Why Being Lazy Will Never Make You Happy

by Paul Hudson

In the world, there only exists action and inaction. Movement and stagnation are the only two options presented to you on any given day. There are few known truths in this world, but from what little we do know, it is certain that without action, there is no reaction and therefore, no change and no results. Consider the thought process that courses through your mind every time you have to make the most important decision that any human being makes in his or her lifetime: to give in or not to give in to laziness.

Laziness is the most rational irrationality there is. Human beings are lazy because we are survivors; we minimize the amount of action we take in order to conserve energy, conserve strength and to avoid immediate harm. You won’t get eaten by a bear if you choose to stay out of the woods and not go on that 10-mile hike.

Laziness is an evolutionary trait that is completely natural and rational. The problem arises when our needs are met and our wants come into the picture -- what most would argue is the natural progression. Wanting seems just as natural as needing, yet not always quite as rational. Wanting itself can only be seen as rational as long as feeding one's ego is rational, which it arguably can be. Nevertheless, at a certain point, our natural instinct to be lazy becomes more irrational and illogical than it is useful.

We can’t justify sitting on our asses all day in front of the television if we know that we would be better off going for a run. This is the line where laziness crosses over from being a survival mechanism to being a way to comfort ourselves. Comfort is not a need; it’s a want. When we come to accept this, we realize that all we need to do in order to be most productive and happy is to give into our wants, but not randomly. In order to lead the best lives we can, we need to prioritize our wants, factor in the time it takes to fulfill said want, and then pursue the wants in order, from holding most value to least.

Some things only take a few months to accomplish, like preparing for a marathon, while others take years, like launching a successful startup. Whichever goals you value more is dependent on you, but what is most important is having those couple of things that we want more than anything else -- we all have them, even if we haven’t yet realized it.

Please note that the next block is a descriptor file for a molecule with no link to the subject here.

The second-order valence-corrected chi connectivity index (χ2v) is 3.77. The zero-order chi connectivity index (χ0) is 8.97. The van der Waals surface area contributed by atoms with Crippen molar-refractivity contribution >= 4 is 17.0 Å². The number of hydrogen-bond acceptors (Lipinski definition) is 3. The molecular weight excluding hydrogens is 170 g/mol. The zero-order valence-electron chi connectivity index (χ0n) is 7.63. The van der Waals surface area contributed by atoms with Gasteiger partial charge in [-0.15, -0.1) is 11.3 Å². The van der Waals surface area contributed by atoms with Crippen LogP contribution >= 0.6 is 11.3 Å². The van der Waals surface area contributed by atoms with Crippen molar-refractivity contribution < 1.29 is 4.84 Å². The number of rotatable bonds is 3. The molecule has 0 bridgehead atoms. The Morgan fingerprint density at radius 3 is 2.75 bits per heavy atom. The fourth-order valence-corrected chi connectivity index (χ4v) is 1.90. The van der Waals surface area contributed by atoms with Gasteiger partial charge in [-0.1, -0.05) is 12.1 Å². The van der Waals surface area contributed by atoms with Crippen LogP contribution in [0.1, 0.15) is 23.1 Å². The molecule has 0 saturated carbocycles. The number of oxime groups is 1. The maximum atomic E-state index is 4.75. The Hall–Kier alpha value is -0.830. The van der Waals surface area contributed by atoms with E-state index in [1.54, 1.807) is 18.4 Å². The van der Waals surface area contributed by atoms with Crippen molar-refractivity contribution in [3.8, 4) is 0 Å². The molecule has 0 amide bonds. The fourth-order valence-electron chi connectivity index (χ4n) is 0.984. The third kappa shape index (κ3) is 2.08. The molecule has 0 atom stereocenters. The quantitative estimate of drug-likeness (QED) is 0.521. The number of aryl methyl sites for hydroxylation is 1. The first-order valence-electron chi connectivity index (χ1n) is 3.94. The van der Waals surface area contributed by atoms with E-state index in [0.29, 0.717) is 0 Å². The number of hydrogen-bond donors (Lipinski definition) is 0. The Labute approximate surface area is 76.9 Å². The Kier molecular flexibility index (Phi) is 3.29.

Those things we want most are very basic, such as making a great living, having a happy and healthy family, starting our own business and being our own boss, helping those in need around the world, being healthy, fit and happy, having a good time… The most basic wants of ours are those that we cannot avoid pursuing if we wish to be happy. These are the things that we want more than anything else and the things we need to do our best to achieve because they are literally the most important to us.

Back to laziness. Even once we become fully aware of what is most important to us, our laziness doesn’t let up. It still does its best to slow us down, to allow us to remain comfortable. This is where you have to use your brain. Thankfully, you were born intelligent enough to decide whether or not you want to act or to remain stagnant. All you need is a reason.

The reason is this: What is most important to you is likely to remain, at the very least, very important to you over the years. Never gaining or achieving what is most important to you is certain to leave you feeling less than happy. Not attempting to achieve something almost guarantees you never achieving it, and it’s an indisputable fact that every person in the world wants to be happy.

Therefore, by not going after what you want almost constantly and continuously, you are submitting yourself to unhappiness. Don't fall weak to laziness; put in the effort to achieve happiness.

Photo credit: Jeannette Woitzik, click here to check out her amazing work.